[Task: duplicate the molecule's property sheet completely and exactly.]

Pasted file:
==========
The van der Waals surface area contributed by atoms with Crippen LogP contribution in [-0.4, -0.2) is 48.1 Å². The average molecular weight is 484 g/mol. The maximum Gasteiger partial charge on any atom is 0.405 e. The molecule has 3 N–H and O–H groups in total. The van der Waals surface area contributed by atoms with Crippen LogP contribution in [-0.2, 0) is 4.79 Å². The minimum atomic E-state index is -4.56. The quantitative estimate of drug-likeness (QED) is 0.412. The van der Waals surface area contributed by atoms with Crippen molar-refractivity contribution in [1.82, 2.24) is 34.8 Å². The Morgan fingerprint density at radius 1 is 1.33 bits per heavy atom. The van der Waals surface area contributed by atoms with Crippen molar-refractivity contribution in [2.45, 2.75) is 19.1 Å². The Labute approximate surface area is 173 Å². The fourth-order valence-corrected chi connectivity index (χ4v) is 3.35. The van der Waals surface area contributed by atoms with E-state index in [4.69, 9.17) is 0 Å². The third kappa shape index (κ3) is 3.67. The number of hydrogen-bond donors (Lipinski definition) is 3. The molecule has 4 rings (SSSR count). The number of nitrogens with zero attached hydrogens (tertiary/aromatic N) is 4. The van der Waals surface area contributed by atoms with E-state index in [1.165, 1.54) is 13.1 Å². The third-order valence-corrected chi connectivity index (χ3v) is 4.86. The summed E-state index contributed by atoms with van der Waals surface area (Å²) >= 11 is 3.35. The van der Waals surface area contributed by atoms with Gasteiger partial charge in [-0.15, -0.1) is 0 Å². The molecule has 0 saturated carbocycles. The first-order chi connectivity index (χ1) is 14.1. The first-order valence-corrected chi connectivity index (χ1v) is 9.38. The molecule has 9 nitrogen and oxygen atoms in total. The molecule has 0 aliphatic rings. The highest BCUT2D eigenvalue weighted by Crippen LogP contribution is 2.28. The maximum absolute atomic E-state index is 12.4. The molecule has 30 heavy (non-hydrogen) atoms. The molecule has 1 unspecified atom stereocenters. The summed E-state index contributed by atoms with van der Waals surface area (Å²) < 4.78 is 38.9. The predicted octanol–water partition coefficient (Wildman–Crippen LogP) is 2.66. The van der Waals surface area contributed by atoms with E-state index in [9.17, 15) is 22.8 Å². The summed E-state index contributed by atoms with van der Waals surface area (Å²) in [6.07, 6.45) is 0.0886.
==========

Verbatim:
The van der Waals surface area contributed by atoms with Crippen LogP contribution in [-0.4, -0.2) is 48.1 Å². The average molecular weight is 484 g/mol. The maximum Gasteiger partial charge on any atom is 0.405 e. The molecule has 3 N–H and O–H groups in total. The van der Waals surface area contributed by atoms with Crippen LogP contribution in [-0.2, 0) is 4.79 Å². The minimum atomic E-state index is -4.56. The quantitative estimate of drug-likeness (QED) is 0.412. The van der Waals surface area contributed by atoms with Crippen molar-refractivity contribution in [1.82, 2.24) is 34.8 Å². The Morgan fingerprint density at radius 1 is 1.33 bits per heavy atom. The van der Waals surface area contributed by atoms with Crippen molar-refractivity contribution in [2.45, 2.75) is 19.1 Å². The Labute approximate surface area is 173 Å². The fourth-order valence-corrected chi connectivity index (χ4v) is 3.35. The van der Waals surface area contributed by atoms with E-state index in [4.69, 9.17) is 0 Å². The third kappa shape index (κ3) is 3.67. The number of hydrogen-bond donors (Lipinski definition) is 3. The molecule has 4 rings (SSSR count). The number of nitrogens with zero attached hydrogens (tertiary/aromatic N) is 4. The van der Waals surface area contributed by atoms with E-state index in [1.165, 1.54) is 13.1 Å². The third-order valence-corrected chi connectivity index (χ3v) is 4.86. The summed E-state index contributed by atoms with van der Waals surface area (Å²) >= 11 is 3.35. The van der Waals surface area contributed by atoms with Gasteiger partial charge in [-0.15, -0.1) is 0 Å². The molecule has 0 saturated carbocycles. The first-order chi connectivity index (χ1) is 14.1. The first-order valence-corrected chi connectivity index (χ1v) is 9.38. The molecule has 9 nitrogen and oxygen atoms in total. The molecule has 0 aliphatic rings. The highest BCUT2D eigenvalue weighted by Crippen LogP contribution is 2.28. The maximum absolute atomic E-state index is 12.4. The molecule has 30 heavy (non-hydrogen) atoms. The molecule has 1 unspecified atom stereocenters. The summed E-state index contributed by atoms with van der Waals surface area (Å²) < 4.78 is 38.9. The predicted octanol–water partition coefficient (Wildman–Crippen LogP) is 2.66. The van der Waals surface area contributed by atoms with E-state index in [9.17, 15) is 22.8 Å². The summed E-state index contributed by atoms with van der Waals surface area (Å²) in [6.07, 6.45) is 0.0886.